Can You Make My Scene-Breaks The Way I Want Them?

We can easily make your scene breaks easy for the reader to see. We use some white space above the first paragraph of the new scene. We usually put the first paragraph of the new scene flush-left against the left margin, so that it is obvious to the reader that something has changed, and that this is a new scene.

Sometimes a scene-break is simple; in modern contemporary literature, it's generally designated by a flush-left paragraph (instead of an indented paragraph), with some vertical spacing above it, as you can see here in Jackie Collins' "Chances:"


Jackie Collins' Chances, showing a scene-break indicated by a flush-left paragraph.
Jackie Collins' Chances, showing a scene-break indicated by a flush-left paragraph.

What If I Want To Jazz It Up?

But sometimes an author wants a little extra flourish. This can be obtained with the use of a "fleuron," a graphical device used to create visual impact, and to indicate scene-breaks.  You can see an example of the use of a fleuron in Sig Nilsson's "Howling of the Wind," below, shown on the Kindle Fire Previewer:

Howling of the Wind, demonstrating the use of fleurons for scene-breaks.
Howling of the Wind, demonstrating the use of fleurons for scene-breaks.


Scene-breaks can be whatever you choose--but whatever you choose, be consistent.  Many authors like hashmarks (###) or asterisks (***) in lieu of a graphical fleuron.  These are perfectly acceptable choices.  A reader can distinguish between a scene-break for a passage of time, versus a switch in POV (Point of View), as long as you are consistent with what you choose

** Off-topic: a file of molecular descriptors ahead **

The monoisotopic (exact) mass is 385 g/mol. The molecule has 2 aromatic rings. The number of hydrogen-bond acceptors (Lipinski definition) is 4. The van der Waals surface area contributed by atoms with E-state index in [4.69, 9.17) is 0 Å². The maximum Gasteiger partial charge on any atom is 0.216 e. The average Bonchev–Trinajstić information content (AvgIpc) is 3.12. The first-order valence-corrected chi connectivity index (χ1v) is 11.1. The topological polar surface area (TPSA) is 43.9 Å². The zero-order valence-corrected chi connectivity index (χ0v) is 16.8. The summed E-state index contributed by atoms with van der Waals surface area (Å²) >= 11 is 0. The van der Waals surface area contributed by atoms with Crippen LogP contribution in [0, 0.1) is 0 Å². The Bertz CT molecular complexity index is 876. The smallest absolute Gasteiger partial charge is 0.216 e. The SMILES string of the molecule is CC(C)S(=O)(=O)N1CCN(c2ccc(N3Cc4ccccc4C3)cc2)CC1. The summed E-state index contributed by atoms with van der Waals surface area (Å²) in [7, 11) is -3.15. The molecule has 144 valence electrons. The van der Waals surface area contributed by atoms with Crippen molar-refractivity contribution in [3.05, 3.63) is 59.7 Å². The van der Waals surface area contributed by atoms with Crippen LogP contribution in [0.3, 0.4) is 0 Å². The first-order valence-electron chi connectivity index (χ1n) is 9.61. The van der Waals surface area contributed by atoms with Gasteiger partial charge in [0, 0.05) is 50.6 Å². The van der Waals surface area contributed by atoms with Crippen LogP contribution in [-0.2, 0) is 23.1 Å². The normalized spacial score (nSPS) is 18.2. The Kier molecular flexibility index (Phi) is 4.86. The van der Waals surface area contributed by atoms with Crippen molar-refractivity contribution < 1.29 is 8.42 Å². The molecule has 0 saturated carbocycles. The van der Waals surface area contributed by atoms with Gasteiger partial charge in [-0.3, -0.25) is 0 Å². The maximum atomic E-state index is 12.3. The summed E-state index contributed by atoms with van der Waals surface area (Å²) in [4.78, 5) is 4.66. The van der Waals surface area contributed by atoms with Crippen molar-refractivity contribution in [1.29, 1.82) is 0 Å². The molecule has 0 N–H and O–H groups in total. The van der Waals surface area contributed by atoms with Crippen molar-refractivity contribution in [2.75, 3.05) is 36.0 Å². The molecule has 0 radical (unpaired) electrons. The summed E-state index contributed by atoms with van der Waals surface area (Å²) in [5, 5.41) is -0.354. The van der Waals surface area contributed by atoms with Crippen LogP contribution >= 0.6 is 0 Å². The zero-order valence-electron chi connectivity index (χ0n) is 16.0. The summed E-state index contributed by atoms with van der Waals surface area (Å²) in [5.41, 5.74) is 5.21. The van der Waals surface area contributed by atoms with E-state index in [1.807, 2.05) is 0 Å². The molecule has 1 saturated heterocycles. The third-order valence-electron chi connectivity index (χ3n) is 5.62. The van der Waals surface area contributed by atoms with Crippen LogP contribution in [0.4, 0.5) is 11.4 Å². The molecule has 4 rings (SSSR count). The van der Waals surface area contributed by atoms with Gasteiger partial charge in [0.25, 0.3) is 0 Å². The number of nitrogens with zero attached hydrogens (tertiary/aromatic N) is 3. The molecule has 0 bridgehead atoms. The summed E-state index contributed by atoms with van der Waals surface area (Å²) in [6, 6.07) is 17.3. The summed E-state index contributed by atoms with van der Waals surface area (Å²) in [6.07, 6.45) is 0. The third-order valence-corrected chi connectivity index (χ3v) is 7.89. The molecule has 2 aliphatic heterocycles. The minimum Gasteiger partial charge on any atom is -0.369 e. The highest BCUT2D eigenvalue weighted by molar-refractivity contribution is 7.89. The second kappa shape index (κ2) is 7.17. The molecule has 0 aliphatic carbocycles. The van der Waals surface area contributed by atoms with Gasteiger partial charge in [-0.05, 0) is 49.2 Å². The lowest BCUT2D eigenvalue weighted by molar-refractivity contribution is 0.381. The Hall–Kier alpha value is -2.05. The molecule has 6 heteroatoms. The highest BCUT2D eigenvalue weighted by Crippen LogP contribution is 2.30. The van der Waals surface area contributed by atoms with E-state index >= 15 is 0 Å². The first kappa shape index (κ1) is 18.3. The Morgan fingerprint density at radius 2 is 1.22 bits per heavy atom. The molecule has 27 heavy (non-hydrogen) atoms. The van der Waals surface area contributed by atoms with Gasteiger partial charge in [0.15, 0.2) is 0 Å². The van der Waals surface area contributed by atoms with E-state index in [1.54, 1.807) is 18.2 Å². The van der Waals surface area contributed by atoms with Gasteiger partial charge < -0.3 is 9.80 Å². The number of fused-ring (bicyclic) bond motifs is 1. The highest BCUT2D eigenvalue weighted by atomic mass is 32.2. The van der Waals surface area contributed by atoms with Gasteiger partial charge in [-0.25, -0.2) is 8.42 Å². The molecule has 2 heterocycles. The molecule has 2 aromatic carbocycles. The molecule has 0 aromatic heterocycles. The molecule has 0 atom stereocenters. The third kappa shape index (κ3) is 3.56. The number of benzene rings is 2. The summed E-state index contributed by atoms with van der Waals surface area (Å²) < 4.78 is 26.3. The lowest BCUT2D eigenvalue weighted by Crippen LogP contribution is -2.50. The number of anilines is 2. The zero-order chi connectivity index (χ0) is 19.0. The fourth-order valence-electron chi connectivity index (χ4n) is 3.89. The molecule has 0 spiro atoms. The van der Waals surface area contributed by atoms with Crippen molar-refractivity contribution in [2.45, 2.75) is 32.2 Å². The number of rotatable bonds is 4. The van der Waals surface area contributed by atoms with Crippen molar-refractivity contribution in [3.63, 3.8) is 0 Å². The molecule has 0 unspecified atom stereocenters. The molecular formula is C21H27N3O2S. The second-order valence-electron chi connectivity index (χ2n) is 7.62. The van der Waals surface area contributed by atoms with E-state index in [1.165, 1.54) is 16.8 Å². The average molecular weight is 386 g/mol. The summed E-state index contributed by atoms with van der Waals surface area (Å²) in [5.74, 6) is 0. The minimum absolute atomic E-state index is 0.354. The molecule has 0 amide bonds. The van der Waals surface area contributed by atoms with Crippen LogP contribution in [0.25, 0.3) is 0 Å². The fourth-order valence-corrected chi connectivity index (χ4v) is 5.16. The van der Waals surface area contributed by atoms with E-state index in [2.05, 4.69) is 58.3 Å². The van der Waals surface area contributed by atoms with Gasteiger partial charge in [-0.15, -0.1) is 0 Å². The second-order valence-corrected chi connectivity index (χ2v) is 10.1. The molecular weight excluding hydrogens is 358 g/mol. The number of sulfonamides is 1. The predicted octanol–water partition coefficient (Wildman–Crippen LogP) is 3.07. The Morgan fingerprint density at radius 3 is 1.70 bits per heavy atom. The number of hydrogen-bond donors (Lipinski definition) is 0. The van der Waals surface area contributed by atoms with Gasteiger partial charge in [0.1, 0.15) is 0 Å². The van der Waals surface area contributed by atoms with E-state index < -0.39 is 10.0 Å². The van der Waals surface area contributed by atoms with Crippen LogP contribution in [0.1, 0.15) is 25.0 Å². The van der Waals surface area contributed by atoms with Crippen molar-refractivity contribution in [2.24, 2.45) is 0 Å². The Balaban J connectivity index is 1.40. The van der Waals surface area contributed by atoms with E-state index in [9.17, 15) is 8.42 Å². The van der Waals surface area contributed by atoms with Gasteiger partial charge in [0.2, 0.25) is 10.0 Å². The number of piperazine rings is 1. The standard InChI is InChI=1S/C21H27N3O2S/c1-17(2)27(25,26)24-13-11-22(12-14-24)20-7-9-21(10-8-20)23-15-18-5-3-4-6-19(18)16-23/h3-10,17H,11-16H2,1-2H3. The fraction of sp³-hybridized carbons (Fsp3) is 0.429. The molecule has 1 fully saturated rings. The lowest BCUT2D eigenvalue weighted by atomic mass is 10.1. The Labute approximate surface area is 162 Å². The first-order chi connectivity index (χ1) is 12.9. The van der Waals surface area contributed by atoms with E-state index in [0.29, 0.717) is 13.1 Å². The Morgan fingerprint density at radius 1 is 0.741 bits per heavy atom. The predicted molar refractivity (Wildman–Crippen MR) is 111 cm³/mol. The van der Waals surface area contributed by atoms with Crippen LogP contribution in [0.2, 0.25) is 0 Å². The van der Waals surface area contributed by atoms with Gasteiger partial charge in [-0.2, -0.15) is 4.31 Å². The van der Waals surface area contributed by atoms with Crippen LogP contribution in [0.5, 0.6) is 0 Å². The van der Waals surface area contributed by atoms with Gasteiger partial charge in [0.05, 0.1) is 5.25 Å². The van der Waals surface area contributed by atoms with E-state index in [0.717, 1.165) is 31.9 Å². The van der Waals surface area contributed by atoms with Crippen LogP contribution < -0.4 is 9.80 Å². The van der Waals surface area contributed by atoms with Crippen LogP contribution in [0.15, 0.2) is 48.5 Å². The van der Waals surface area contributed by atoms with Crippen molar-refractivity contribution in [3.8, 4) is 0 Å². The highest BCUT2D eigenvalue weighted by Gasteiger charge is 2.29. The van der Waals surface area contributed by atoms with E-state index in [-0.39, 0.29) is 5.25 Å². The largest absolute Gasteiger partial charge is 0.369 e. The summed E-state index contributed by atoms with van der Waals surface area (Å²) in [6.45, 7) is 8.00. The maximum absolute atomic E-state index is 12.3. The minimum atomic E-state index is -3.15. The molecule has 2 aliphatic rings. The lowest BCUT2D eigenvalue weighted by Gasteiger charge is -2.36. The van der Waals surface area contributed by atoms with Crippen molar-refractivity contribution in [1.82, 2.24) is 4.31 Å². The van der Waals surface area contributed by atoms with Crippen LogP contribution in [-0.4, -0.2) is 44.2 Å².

Phone Call Alert! 

(Please read, thanks.) 

Old Timey Switchboard Operator Cartoon


Due to the COVID-19 onslaught, we currently cannot take incoming phone calls.  

And since nobody reads anything, I've simply removed the phone number from the site.  

A notification about phone calls:  due to the COVID-19 plague, we've significantly increased our incoming inquiries--nearly double our usual volume--and the number of incoming inquiries by phone has been literally overwhelming.  Although most writers will say that their call "will only take 15 minutes," the truth is, that after 10 years of doing this, most author inquiry calls take an hour.  45 minutes at best. I'm currently receiving 7-10 calls/day, and due to that, I've had to stop accepting incoming phone calls, which my voicemail will tell you. You can leave a message--I can't call you back without one--and if a call is needed, I will of course call you.  But we have very complete and extensive email replies, handouts and our website is very informative. Almost all the questions that I receive during a call are actually already answered on our site, or are, in fact, publishing questions, not questions about our services, what we do, what we offer, or the like.  I already handle between 90-130 emails/day, as it is. I can't handle that many emails and take 7-10 hours of calls each day. I can't. So, in order to be able to answer this huge email volume, to help the greatest number of people, with my time, I've had to stop accepting calls.  I'm sorry, but that's just how it is. I'm in the process of setting up a call-appointment function, for free 15-minute calls to answer questions from new prospective customers and longer paid sessions for folks who generally want consulting on "publishing," generally (and for prospective kids' book publishers, as a special category of paid consulting).  But that functionality isn't yet set up. I hope to get that working the 3rd week of July, sometime.  

Thank you for your understanding.